In a blink, Arjuna found himself in a floral garden dotted with waterfalls and springs and ponds. The air was fragrant. Entrancing music, that reminded him of the many evenings he had spent with Subhadra, greeted him. The jingle of anklets and the tinkle of crystalline strings drew him deeper into the inviting garden. Someone was teasing him, but he refused to play. He turned and caught his breath.

Urvashi, one of the foremost beauties of the heavenly realms, stood before him. The apsara queen’s aura extended and caressed, and invisible hands drew him to her. She reclined on a bed of multihued flowers and her eyes fluttered in invitation. Arjuna clasped his hands and bowed to show his deep reverence.

“Do you not wish to join me?”

“I wish to fall at your feet, O Maha Devi, and worship you.”

“Come into my arms and rest your head on my bosom and I shall give you bliss.”

“It will be my good fortune to lie on your lap and hear you sing a lullaby,” said the Pandava prince. Urvashi laughed.

“Your feminine half is vital and you are a coy one. I love the tease, Pandava. But come here and take me as a man, for I have pleased all the great ones for aeons and wish to satisfy you too.”

“O Maha Devi, you have pleased men whom I behold as my forefathers, and I behold you as the mother of my mother, the chaste Kunti Devi. I can be no more to you than Shruta Karma, my son with Panchali, can be to her.”

In a blink, the goddess’s face turned demonic. She snarled. A sharp dart pierced Arjuna’s heart. In another half a blink, she reverted to her pleasant features.  

“Do not reject me, Pandava.” Her voice took a smoky form. It curled around his neck and entered his ear. He fingered his ear. She laughed. “If I am good enough for the great ones of yore, I can satisfy a ripe youth.”

Arjuna fought for breath. He wondered whether he had glimpsed the dark side of the goddess. He recalled the words of sages. We all have a dark side, Pandava. It’s a constant battle that will only cease when we reach the Ninth. It took him several moments to regain his composure.

“I place you on a pedestal, O Maha Devi, and love and respect you as a son loves and respects his mother.” He closed his eyes, but this time, instead of Subhadra, he thought of his mother. Kunti Devi appeared and held up her palm. He saw himself kneel and receive her blessings.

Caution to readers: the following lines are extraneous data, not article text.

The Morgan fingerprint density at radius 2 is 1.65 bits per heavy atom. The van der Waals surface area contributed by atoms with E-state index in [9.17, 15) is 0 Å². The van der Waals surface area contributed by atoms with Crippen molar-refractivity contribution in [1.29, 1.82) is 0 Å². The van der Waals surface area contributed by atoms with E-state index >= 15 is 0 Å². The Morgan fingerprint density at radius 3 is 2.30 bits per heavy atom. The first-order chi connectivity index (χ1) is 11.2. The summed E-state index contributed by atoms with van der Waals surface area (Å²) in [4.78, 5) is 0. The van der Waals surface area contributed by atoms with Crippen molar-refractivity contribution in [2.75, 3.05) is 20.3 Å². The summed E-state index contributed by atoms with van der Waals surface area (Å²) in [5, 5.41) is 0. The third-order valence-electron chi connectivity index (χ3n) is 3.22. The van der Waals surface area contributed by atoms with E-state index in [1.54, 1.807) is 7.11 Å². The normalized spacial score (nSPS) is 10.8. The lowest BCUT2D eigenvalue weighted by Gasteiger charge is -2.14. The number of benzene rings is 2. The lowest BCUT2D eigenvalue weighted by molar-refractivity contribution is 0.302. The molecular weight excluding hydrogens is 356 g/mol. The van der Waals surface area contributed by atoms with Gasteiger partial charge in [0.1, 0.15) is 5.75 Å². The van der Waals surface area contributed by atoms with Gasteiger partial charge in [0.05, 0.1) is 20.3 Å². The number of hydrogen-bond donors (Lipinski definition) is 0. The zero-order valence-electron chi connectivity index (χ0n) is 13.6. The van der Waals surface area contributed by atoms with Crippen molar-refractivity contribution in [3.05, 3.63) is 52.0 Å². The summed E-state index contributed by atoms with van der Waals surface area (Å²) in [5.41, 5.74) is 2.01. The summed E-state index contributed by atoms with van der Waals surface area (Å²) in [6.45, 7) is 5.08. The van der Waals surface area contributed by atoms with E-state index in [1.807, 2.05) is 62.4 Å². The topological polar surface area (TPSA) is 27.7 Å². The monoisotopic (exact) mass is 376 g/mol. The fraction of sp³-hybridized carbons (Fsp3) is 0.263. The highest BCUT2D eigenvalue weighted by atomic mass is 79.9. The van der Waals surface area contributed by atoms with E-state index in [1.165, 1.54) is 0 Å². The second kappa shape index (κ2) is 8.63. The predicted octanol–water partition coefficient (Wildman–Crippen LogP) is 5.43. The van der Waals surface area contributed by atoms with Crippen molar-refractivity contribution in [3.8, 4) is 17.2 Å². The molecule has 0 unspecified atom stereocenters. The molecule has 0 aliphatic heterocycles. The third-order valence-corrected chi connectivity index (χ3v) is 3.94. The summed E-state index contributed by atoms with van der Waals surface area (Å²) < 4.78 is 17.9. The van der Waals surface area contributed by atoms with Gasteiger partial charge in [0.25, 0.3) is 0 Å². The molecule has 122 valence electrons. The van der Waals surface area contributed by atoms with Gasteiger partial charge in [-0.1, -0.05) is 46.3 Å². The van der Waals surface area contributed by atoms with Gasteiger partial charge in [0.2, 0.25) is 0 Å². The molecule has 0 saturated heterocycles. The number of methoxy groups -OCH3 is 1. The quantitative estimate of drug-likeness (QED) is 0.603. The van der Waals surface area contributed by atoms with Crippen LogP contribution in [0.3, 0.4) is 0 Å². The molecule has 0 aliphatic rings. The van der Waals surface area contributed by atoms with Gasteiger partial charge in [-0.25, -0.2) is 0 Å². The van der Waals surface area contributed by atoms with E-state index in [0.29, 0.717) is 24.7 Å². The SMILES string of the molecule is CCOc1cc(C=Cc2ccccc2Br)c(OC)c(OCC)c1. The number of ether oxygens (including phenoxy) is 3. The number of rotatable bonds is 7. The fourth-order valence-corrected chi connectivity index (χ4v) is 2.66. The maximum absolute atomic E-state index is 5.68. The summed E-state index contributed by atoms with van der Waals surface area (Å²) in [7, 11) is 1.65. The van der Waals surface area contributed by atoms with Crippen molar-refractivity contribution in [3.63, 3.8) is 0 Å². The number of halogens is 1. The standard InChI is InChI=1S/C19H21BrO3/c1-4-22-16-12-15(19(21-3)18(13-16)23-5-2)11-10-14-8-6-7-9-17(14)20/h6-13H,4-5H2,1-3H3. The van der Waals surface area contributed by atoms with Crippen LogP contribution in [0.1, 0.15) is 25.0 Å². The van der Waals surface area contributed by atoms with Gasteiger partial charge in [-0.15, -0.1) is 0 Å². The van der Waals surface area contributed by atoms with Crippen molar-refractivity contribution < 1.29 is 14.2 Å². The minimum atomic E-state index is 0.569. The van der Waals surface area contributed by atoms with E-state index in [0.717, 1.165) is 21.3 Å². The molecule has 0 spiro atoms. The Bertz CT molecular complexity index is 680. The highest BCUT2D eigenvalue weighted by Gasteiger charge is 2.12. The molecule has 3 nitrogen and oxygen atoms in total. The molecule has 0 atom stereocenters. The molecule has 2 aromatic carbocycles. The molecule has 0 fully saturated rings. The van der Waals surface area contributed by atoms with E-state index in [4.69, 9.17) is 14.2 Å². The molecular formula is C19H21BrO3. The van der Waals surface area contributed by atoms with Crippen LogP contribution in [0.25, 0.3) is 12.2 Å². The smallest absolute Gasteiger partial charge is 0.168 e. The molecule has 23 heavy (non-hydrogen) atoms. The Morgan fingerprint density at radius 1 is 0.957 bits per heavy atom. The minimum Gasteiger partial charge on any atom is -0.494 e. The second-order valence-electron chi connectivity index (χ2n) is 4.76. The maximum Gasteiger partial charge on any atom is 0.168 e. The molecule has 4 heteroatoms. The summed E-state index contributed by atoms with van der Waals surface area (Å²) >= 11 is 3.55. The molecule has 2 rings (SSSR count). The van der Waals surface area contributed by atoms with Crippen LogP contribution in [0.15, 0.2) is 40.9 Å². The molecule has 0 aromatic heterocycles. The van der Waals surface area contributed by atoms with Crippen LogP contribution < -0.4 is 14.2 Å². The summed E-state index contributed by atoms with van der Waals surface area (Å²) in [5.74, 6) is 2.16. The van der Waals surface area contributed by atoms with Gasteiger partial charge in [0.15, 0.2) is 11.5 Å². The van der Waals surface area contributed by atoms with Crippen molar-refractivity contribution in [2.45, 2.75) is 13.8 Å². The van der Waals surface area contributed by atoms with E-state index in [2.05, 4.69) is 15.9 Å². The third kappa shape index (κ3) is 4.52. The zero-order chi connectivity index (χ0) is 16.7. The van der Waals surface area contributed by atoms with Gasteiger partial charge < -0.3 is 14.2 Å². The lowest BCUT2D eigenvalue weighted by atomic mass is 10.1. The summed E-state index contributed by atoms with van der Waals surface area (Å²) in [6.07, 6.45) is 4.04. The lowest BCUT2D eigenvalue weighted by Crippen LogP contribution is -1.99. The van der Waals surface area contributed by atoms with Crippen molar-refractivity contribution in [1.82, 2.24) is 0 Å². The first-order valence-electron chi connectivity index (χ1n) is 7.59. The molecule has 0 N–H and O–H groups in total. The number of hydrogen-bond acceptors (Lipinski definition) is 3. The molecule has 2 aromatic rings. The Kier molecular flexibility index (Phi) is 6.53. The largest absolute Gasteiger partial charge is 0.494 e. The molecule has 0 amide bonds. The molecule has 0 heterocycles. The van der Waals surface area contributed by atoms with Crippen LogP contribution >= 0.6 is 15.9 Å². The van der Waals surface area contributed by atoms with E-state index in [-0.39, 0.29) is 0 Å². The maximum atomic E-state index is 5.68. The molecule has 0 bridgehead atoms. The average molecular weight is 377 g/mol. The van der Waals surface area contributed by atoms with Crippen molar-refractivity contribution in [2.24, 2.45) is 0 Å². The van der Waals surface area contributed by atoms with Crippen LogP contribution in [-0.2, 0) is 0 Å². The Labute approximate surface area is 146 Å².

“You are a mere mortal. Do you not welcome the ambrosia of life?”

“I am a mere mortal and it is beyond my feeble faculties to understand your motives.” He had regained his full faculties and brimmed with confidence.

“Understand this then, Pandava. No one has ever rejected my advances. I had nourished egos of exalted beings and in return gained much merit. Do not trifle with fate. Do not reject the special nectar of love found in my embrace. Come. It will be but a blink and will leave you fulfilled forever. On lonely chilly nights on the battlefield, I will appear in your thoughts. You will relive and relish our little secret as an unforgettable and invigorating dream.”

“Let it remain a dream, O Maha Devi, and let it be my loss.”

“You fool!” Urvashi stretched her arms high and screeched. “You incorrigible fool!” The garden plunged into darkness and her figure silhouetted against a hazy fog. Her hair floated as if it had a life of its own. Urvashi’s voice turned deep and gravelly.

“Hear me, human. Henceforth, the feminine in you will gain ascendancy over your vaunted masculinity. The lost equilibrium will render you less than the supreme warrior you are. Be gone!”

A blast of hot air shot at him. He held up an arm but it was too late.

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